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Lorentz Transformations, help me grasp them?

by aguycalledwil
Tags: grasp, lorentz, transformations
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aguycalledwil
#1
Jan15-11, 02:37 PM
P: 37
I'd like to start by mentioning that I have very little in the way of experience on the subject, so forgive me if my confusion is somewhat trivial..

My problem lies with understanding what the fundamental variables in the Lorentz Transformations actually represent. For example, it is to my understanding that the transformation for determining the extent of time dilation is as follows;

t1 = 1/√1-v^2/c^2 * (t-vx/c^2)

I find no trouble inputting the values for all the variables, apart from the x. What does x refer to in this case? I know it's the distance along the x axis, but the distance of what exactly?

Let's say a train was moving at 75% light speed relative to an observer on the embankment, and I needed to know how long one hour on the observers watch took on a clock on the train. I would use the formula stated above with the following variables..

t = 3600
v = 0.75 * 3*10^8
c = 3*10^8

So what would x be? Is it simply the distance the train has travelled in the x axis relative to the observer on the embankment?

Apologies again for my lack of basic understanding. I'm just an interested teenager and without proper education on the subject can really only learn from what I've read.

Thanks very much!
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JesseM
#2
Jan15-11, 02:51 PM
Sci Advisor
P: 8,470
Quote Quote by aguycalledwil View Post
I'd like to start by mentioning that I have very little in the way of experience on the subject, so forgive me if my confusion is somewhat trivial..

My problem lies with understanding what the fundamental variables in the Lorentz Transformations actually represent. For example, it is to my understanding that the transformation for determining the extent of time dilation is as follows;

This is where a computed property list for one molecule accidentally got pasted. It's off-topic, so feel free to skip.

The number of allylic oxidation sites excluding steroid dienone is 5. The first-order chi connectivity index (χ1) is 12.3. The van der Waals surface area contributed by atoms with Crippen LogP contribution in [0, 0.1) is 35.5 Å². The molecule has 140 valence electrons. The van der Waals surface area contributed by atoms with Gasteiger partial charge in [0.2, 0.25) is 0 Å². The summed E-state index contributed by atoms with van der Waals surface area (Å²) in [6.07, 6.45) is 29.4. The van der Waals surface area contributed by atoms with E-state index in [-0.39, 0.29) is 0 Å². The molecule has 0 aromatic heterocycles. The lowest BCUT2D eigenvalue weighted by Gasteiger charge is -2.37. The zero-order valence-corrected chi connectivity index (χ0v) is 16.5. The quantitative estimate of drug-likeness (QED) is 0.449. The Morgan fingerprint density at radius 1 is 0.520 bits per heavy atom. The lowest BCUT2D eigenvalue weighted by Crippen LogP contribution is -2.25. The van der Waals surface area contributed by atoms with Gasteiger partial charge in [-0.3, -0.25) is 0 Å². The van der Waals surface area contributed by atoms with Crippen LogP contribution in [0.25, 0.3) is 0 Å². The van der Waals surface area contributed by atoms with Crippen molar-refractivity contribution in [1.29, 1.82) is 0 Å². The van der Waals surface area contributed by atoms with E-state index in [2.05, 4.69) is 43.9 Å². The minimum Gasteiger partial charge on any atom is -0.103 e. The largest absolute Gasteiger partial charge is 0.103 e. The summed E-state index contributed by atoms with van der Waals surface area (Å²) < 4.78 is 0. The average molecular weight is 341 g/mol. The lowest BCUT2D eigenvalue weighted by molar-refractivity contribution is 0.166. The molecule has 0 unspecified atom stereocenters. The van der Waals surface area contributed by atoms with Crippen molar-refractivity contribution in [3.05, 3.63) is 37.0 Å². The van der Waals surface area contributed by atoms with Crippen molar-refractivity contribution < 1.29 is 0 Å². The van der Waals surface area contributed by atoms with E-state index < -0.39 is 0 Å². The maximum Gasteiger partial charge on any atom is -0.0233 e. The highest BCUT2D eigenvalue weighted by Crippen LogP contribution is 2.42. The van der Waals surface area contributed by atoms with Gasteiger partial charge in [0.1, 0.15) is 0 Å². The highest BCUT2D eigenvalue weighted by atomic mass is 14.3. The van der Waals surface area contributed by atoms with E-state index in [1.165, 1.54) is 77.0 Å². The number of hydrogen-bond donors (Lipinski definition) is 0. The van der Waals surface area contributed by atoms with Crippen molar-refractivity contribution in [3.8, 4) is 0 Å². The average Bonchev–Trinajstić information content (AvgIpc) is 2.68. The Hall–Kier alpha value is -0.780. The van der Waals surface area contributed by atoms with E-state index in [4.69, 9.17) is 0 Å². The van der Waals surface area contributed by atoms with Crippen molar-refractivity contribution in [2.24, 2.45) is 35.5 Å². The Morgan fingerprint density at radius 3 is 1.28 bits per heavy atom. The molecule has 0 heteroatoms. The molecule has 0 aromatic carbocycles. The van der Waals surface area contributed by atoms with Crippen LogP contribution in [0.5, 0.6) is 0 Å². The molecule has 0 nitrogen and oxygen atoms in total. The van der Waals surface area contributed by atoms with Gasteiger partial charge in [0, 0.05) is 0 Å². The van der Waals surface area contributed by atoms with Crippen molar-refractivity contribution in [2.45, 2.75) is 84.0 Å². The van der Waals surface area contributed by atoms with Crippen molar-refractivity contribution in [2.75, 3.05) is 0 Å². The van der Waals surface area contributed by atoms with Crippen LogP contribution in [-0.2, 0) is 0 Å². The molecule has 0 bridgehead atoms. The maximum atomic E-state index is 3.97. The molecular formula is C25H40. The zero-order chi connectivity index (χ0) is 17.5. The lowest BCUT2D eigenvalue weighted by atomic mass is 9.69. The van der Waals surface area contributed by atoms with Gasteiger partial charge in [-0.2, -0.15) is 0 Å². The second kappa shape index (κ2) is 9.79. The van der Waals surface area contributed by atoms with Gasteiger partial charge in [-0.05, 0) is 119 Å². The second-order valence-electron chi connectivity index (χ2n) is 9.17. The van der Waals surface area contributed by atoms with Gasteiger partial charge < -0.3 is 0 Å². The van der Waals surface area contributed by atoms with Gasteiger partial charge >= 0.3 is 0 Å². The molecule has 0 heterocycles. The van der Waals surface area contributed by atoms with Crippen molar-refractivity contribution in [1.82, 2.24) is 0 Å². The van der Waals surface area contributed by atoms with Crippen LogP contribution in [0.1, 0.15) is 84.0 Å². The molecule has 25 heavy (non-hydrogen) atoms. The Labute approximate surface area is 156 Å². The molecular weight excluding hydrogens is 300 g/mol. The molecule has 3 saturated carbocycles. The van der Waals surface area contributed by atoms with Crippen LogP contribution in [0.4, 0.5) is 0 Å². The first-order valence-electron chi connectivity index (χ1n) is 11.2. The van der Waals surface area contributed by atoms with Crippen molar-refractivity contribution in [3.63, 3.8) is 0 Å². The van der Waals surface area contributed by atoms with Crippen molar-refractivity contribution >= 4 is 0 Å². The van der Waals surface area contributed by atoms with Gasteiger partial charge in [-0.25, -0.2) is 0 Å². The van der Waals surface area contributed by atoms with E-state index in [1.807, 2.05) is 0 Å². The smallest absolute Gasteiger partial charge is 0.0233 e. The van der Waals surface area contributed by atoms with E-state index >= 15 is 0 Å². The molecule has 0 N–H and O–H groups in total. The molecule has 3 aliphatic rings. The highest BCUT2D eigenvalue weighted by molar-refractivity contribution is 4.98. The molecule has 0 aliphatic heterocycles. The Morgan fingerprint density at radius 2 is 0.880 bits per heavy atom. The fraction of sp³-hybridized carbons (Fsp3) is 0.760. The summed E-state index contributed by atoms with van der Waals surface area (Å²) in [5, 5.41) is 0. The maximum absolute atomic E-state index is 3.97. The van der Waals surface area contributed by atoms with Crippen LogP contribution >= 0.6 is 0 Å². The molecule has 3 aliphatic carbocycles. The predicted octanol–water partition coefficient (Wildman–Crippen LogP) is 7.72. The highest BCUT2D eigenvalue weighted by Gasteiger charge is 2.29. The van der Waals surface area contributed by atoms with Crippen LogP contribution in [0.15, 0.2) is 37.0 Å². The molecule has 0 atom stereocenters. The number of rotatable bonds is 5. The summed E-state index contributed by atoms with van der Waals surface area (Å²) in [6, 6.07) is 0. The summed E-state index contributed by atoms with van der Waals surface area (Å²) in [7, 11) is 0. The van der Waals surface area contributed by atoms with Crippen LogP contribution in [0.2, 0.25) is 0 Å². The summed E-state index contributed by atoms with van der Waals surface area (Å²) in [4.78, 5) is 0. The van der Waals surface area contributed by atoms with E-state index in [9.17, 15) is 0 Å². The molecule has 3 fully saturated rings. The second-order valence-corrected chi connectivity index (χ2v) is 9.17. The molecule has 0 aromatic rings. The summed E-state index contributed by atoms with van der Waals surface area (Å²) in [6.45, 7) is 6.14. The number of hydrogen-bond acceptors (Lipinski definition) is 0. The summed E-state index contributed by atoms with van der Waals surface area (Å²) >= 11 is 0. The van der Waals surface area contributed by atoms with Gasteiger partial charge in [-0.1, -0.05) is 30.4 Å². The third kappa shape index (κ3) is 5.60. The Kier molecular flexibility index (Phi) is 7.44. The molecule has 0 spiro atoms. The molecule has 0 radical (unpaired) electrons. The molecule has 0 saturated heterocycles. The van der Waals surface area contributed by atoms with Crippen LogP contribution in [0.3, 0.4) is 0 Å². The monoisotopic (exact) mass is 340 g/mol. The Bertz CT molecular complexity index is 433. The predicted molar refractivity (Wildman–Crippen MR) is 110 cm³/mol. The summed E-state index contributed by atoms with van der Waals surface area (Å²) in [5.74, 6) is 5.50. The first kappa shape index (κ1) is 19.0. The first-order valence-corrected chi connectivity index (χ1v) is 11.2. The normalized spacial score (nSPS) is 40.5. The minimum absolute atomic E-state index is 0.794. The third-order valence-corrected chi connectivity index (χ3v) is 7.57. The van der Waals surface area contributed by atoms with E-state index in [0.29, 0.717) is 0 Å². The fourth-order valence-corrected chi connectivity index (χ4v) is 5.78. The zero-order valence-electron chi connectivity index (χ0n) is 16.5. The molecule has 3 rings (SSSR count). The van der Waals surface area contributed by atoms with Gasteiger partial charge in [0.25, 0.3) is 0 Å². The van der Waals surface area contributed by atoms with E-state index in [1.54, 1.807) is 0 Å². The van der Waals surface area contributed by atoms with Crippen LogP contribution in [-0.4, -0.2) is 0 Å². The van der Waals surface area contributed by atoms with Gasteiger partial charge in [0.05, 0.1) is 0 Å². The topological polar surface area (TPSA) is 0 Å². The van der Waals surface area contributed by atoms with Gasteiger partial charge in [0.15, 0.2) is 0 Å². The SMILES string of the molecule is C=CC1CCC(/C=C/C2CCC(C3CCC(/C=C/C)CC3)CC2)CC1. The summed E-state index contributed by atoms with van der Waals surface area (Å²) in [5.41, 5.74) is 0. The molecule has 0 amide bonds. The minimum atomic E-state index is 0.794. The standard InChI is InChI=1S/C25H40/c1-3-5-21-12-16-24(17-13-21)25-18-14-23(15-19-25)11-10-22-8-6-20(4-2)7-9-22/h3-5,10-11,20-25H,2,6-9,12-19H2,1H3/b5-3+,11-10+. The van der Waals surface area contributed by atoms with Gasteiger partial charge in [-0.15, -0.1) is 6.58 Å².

t1 = 1/√1-v^2/c^2 * (t-vx/c^2)

I find no trouble inputting the values for all the variables, apart from the x. What does x refer to in this case? I know it's the distance along the x axis, but the distance of what exactly?
x and t represent the position and time coordinates of some specific event in the first frame (an 'event' is something localized in position and time, say the place and time a firecracker was set off, or say the place and time a particular clock showed a reading of exactly 3 seconds), so this equation gives the time coordinate of the same physical event in a different frame.

It also works out that if you want to know the time interval [tex]\Delta t_1[/tex] between a specific pair of events in the second frame, and you know the position and time intervals [tex]\Delta x[/tex] and [tex]\Delta t[/tex] between those same events in the first frame, you can use a basically identical equation:

[tex]\Delta t_1 = \frac{1}{\sqrt{1 - v^2/c^2}} (\Delta t - v \Delta x / c^2)[/tex]

Quote Quote by aguycalledwil View Post
Let's say a train was moving at 75% light speed relative to an observer on the embankment, and I needed to know how long one hour on the observers watch took on a clock on the train. I would use the formula stated above with the following variables..

t = 3600
v = 0.75 * 3*10^8
c = 3*10^8

So what would x be? Is it simply the distance the train has travelled in the x axis relative to the observer on the embankment?
Here the two events are two specific events on the worldline of the observer's watch (say, the event of the watch showing a time of 0 seconds and the later event of the watch showing a time of 3600 seconds), and t (corresponding to my [tex]\Delta t[/tex] above) seems to be from the perspective of the frame where the watch is at rest, so in this case x (corresponding to my [tex]\Delta x[/tex] above) should be the difference in position coordinates from the perspective of the frame where the watch is at rest, which would just be zero. By the way it's a lot simpler to use units where c=1, like seconds and light-seconds, that way v=0.75 (also, the numbers will work out simpler if you use a velocity of v=0.6, that way [tex]\frac{1}{\sqrt{1 - v^2/c^2}} = \frac{1}{\sqrt{0.64}} = 1.25[/tex], a nice easy-to-work-with number).